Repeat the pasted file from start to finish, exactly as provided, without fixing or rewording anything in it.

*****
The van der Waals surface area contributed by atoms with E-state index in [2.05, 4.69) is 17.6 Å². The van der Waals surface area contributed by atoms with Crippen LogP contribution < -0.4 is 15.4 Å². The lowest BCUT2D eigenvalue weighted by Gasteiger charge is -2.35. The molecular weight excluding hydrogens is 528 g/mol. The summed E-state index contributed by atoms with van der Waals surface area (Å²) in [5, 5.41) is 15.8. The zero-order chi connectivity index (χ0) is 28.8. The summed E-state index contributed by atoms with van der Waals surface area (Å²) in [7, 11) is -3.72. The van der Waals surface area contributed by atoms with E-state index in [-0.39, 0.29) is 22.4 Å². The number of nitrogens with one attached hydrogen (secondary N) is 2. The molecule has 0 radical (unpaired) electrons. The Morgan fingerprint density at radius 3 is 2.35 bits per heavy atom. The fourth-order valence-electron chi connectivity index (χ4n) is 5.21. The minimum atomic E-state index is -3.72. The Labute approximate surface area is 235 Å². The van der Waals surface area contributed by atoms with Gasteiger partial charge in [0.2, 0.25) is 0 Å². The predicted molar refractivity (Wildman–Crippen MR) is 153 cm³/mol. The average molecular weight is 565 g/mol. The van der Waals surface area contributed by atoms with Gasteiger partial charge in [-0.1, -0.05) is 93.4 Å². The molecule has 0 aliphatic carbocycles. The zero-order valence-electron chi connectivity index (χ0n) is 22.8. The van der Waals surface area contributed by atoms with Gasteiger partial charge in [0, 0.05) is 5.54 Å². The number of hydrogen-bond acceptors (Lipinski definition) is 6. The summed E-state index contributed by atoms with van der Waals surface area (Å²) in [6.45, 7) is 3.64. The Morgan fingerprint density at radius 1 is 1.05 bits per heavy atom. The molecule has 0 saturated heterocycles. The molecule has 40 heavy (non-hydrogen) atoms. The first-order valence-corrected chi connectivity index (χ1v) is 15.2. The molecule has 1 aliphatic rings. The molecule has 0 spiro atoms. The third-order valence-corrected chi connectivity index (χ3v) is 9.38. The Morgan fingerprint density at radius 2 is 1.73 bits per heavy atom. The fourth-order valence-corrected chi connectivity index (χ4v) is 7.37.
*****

The van der Waals surface area contributed by atoms with E-state index in [2.05, 4.69) is 17.6 Å². The van der Waals surface area contributed by atoms with Crippen LogP contribution < -0.4 is 15.4 Å². The lowest BCUT2D eigenvalue weighted by Gasteiger charge is -2.35. The molecular weight excluding hydrogens is 528 g/mol. The summed E-state index contributed by atoms with van der Waals surface area (Å²) in [5, 5.41) is 15.8. The zero-order chi connectivity index (χ0) is 28.8. The summed E-state index contributed by atoms with van der Waals surface area (Å²) in [7, 11) is -3.72. The van der Waals surface area contributed by atoms with E-state index in [-0.39, 0.29) is 22.4 Å². The number of nitrogens with one attached hydrogen (secondary N) is 2. The molecule has 0 radical (unpaired) electrons. The Morgan fingerprint density at radius 3 is 2.35 bits per heavy atom. The fourth-order valence-electron chi connectivity index (χ4n) is 5.21. The minimum atomic E-state index is -3.72. The Labute approximate surface area is 235 Å². The van der Waals surface area contributed by atoms with Gasteiger partial charge in [0.2, 0.25) is 0 Å². The predicted molar refractivity (Wildman–Crippen MR) is 153 cm³/mol. The average molecular weight is 565 g/mol. The van der Waals surface area contributed by atoms with Gasteiger partial charge in [-0.1, -0.05) is 93.4 Å². The molecule has 0 aliphatic carbocycles. The zero-order valence-electron chi connectivity index (χ0n) is 22.8. The van der Waals surface area contributed by atoms with Gasteiger partial charge in [0, 0.05) is 5.54 Å². The number of hydrogen-bond acceptors (Lipinski definition) is 6. The summed E-state index contributed by atoms with van der Waals surface area (Å²) in [6.45, 7) is 3.64. The Morgan fingerprint density at radius 1 is 1.05 bits per heavy atom. The molecule has 0 saturated heterocycles. The molecule has 40 heavy (non-hydrogen) atoms. The first-order valence-corrected chi connectivity index (χ1v) is 15.2. The molecule has 1 aliphatic rings. The molecule has 0 spiro atoms. The third-order valence-corrected chi connectivity index (χ3v) is 9.38. The Morgan fingerprint density at radius 2 is 1.73 bits per heavy atom. The fourth-order valence-corrected chi connectivity index (χ4v) is 7.37.